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Chapter 14 Attachment and Social Relationships PowerPoint Presentation
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Chapter 14 Attachment and Social Relationships

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  1. Chapter 14Attachment and Social Relationships

  2. Attachment • The case of “Baby Jessica” • Children are resilient • Negative early experiences rarely ruin them for life • Close relationships provide • Learning experiences • Social support (social convoy)

  3. Attachment Theory • Bowlby: A strong affectional tie that binds a person to an intimate companion • Helps regulate distress by proximity seeking • By about 6-7 months • Ainsworth: special, irreplaceable people • Desire to maintain proximity • Derive a sense of security • Bowlby: normal environment important

  4. Ethology • Konrad Lorenz: Imprinting • Critical period • Irreversible • Humans: Attachment • Sensitive period • Predisposed

  5. Figure 14.2

  6. Childhood Peers • Important for social development • Piaget: equal power among peers • Requires cooperation, negotiation skills • Sullivan: Peers important after age 6 • Changing interpersonal needs • Harris: Parental influence is overrated • Peers more important for development

  7. Emotions in Infancy • Timing of emotions biologically programmed • Tied to cognitive maturation • Evolved to ensure that caregivers respond • Social referencing by 10-12 months • monitor reactions in others to help define situation, regulate behavior and emotions • Modeling, imitation, reinforcement

  8. Figure 14.1

  9. Caregiver’s Attachment to Infant • Early contact not crucial nor sufficient • Neonatal reflexes endearing: e.g., smiling • Cooing and babbling: early conversations • Synchronized routines • Peek-A-Boo • Sensitive responding a must • Over-stimulation/under-stimulation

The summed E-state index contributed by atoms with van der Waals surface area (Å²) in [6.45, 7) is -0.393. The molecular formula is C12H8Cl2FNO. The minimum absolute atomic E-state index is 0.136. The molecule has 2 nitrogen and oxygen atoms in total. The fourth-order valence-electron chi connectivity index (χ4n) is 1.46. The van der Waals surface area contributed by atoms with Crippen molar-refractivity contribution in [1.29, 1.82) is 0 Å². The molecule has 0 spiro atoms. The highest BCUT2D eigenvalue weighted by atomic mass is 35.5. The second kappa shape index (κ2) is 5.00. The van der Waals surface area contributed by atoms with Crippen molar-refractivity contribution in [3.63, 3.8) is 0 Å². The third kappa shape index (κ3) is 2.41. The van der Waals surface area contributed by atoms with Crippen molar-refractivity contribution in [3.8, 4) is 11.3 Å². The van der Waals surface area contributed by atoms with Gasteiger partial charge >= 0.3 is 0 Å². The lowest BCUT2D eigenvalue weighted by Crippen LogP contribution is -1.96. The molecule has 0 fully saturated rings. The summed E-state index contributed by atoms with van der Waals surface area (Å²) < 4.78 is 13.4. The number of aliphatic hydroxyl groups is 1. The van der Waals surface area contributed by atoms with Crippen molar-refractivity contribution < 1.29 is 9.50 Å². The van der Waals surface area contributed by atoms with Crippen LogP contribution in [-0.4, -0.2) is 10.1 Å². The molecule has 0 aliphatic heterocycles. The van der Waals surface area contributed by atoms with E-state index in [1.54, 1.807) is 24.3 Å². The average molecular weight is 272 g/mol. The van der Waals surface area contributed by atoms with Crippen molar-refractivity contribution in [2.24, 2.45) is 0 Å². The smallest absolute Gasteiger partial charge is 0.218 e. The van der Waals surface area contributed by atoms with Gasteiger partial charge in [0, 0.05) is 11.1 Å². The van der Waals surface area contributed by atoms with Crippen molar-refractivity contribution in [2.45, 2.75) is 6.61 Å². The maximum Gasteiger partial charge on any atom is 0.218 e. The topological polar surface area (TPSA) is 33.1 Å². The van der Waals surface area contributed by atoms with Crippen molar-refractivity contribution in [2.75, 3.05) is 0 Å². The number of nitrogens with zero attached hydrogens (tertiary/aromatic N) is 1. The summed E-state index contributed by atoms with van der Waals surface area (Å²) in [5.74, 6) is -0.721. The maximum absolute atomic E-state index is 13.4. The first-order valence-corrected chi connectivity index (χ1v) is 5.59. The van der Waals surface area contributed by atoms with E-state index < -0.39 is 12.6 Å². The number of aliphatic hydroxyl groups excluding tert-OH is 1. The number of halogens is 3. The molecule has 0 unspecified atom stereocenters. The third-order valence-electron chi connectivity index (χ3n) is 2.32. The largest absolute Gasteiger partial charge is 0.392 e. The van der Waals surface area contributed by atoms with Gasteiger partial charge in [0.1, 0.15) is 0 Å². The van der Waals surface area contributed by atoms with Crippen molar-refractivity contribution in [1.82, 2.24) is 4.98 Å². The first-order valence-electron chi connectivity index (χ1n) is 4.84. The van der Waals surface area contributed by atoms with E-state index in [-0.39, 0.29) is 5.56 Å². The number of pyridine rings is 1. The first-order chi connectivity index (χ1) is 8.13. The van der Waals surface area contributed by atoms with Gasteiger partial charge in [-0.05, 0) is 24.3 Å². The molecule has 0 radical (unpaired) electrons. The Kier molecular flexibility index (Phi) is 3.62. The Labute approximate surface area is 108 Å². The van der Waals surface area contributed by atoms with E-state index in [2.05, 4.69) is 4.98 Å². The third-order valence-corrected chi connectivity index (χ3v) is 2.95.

10. Infant’s Attachment to Caregiver • Social responsiveness • At birth: undiscriminating • 2-6 mo: preferences develop • Proximity seeking • 6 mo to 3 yr • Attachment figures • Mental representation abilities needed

  11. Attachment-Related Fears • Separation anxiety: 6-8 mo • Peaks around 14-18 mo • Gradually wanes • Stranger anxiety: 8-10 mo • Declines during 2nd yr • Ainsworth: secure base for exploration

  12. Quality of Attachment • Caregiver provides “contact comfort” • Ainsworth: Strange Situation Test • Secure attachment: most • Insecure attachment categories • Inconsistent care > resistant • Insensitive stimulation > avoidant • Rejection, impatient, resentful • Intrusive • Abusive > disorganized/disoriented

  13. Infant Characteristics • Must acquire person permanence • Temperament a factor • Reaction to parenting style • *Goodness of fit

  14. Context of Attachment • Culture • Individualistic: encourage independence • e.g., Japan • resistant • Collectivist: encourage group conformity • e.g., Western • avoidant

  15. Effects of Social Deprivation • Infants grieve when separated from caregiver • Recover when reunited or upon forming new attachments • A series of separations more harmful • Romanian orphans • Insecure, anxious • Difficulty coping with stress • Need sustained interaction with responsive caregivers – one or a few

  16. Later Outcomes • Securely attached child • Cognitively and socially competent • Expect positive reactions • Insecurely attached child • Withdrawn, dependent, fearful • Less competent • Patterns last through adolescence

  17. Conclusions • Attachment to fathers, grandparents, etc. • Can compensate for poor attachment • Secure attachments may change • Stressful events: divorce, illness • Insecure attachments may change • Lifestyle improvements • Later relationships influenced by nature of early attachment

  18. Peer Relations • 18 mo: first peers • Turn taking • Reciprocal play • Age 2-12: increasing time spent • Same sex peers • Similar age and play preferences

  19. Play • Age 1-2: Pretend play • Age 2-5: Social play • Age 5-6: Rule-based games • By age 11-2: Rule flexibility • Play is beneficial • Cognitive development • Social skills

  20. Peer Acceptance • Sociometric techniques • Most popular kids • Attractive, intelligent • Socially competent • Rejected kids • Highly aggressive • Socially isolated, overly sensitive, submissive

  21. Adolescents • Parents still important • Boy-girl friendships and dates • Dating: Dunphy’s phases • Initiation; Status; Affection; Bonding • Friendships: More intimacy • Friends similar psychologically • Cliques and crowds • Increased conformity

  22. Figure 14.6

  23. The Adult • Social networks shrink • Closer to family • Romantic attachments • Adult friendships valued • Important to have one confidant